Events

Nights at the Round Table, Cultures of Innovation

As this year’s JP Morgan meeting consumed San Francisco, driving up prices amidst the downpours (let’s agree with the irony of those in the industry complaining about hotel prices priced on value…), IDEA convened a small round table of huge experts in the area of innovation. We headed back to our small group format (typified here in the first Nights At The Round Table), as I have found that depth is the one thing that most panel formats lose… The question I am usually most interested in is the next question…

IDEA Pharma hosts an engaging discussion on the "Cultures of Innovation"

You will be able to see the video soon, but I wanted to pull together a few thoughts. The group, I will selfishly admit, is one with either existing or new heroes in the innovation space: 

Speakers

  • Mike Rea CEO, IDEA Pharma

  • Linda Avey Co-founder of 23andMe, and Curious, Inc

  • Amrit Chaudhuri CEO, Mass Innovation Labs, LLC

  • Steve Holtzman CEO, Decibel Therapeutics

  • Raj Kannan SVP, Global Franchise Head, Neurology & Immunology, EMD Serono

  • Michael Schrage Research Fellow, MIT Center for Digital Business; Visiting Fellow, Imperial College Department of Innovation and Entrepreneurship

  • Robert Urban Global Head, Johnson & Johnson Innovation

As I hoped, it was an evening without pat, empty answers. One thing I had hoped to achieve was to bring a useful diversity to the discussion, so we mixed some large pharma, biotech, and academic views, plus (with Michael Schrage) a wide-ranging overview across industries. That diversity of opinion was seen as early as the opening question: how do you, or your organisation, define ‘innovation’. I won’t spoil the video for you by trying to summarise what the group thought (or, more importantly, what the individuals thought within that group, as there was not always consensus).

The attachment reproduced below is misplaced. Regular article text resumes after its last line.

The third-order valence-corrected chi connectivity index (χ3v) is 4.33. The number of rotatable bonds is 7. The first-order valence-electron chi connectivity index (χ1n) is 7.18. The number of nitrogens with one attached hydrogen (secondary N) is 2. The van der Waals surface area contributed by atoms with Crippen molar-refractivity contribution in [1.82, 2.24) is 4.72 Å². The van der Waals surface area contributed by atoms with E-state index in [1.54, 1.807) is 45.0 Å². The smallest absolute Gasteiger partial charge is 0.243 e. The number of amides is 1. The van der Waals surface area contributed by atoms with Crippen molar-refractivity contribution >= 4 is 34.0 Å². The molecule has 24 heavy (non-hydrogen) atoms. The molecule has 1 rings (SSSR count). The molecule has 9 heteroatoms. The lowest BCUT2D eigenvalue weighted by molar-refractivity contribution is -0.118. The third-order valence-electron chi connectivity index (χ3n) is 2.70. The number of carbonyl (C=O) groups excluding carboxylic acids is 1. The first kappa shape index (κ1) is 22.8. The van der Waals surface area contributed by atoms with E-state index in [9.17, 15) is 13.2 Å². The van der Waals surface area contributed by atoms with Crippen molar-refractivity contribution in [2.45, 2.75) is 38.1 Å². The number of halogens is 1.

What I will do is to reflect on the importance of this discussion. It may seem like semantics to many, but I believe that we need to be very clear about two things: invention is not the same as innovation, and that innovation is not a job for individuals, but for the organisation.

The first part of that is critical, because for as long as innovation is confused with invention, there will be too much emphasis placed on ‘creativity’ and novelty as behaviours. If innovation is about the process of creating value from inventions, we have an elegant definition, and also a helpful one. That is because the second part, the role of the team or the company in realising value, is often underplayed. The least innovative organisations I see are those who have decided their ‘innovation’ team will be separate and responsible for suddenly making their organisations different. It doesn’t matter how many funky spectacles or mentions of blockchain there are, if that group is only a noise on the side, no change will happen.

The collaboration inherent in moving ideas, or testable hypotheses, towards value is critical. Although our group differed in their view about whether ideas were (or could be) attributed to individuals, we all agreed that organisations are critical to seeing and delivering value, if they are tuned to do so.

One set of answers surprised me: I thought that we would have, by now, moved towards more active management of innovation. Yet its measurement (and by extension, its management?) remains abstract, as if ‘if we do the right things, good things will result.’ While the group reflected on the inherent difficulties of tracking innovation on the timescales we do in pharma, it is important to remember that aviation, energy and other industries operate on similar (or longer) timescales and under even greater scrutiny. So, I wondered, should we worry about this? My view is that we should. And the reason is not that innovation necessarily needs constant watching. It is that it may be the victim of short-termism. If we believe that it pays off in 5-10 (or 20) years, and we have no surrogates for whether what we are doing is working (or we rely on the wrong surrogates), we can always run afoul of new leadership asking how we know what we’re doing is adding value, or whether a different approach might be better… Steve Holtzman gave a great example: if we define an appropriate number of goals per vertical/ department, and add together, we can track performance ‘out of 250’.

That, to me, is also a function of that clarity: we can’t afford to treat innovation like a rare and magical thing, the way we treat creativity. It is a discipline, and all parts of the organisation should know their roles in its realisation.

I am proud of this roundtable, and I know you will enjoy the thrust and parry of the conversation. I am looking forward to many more.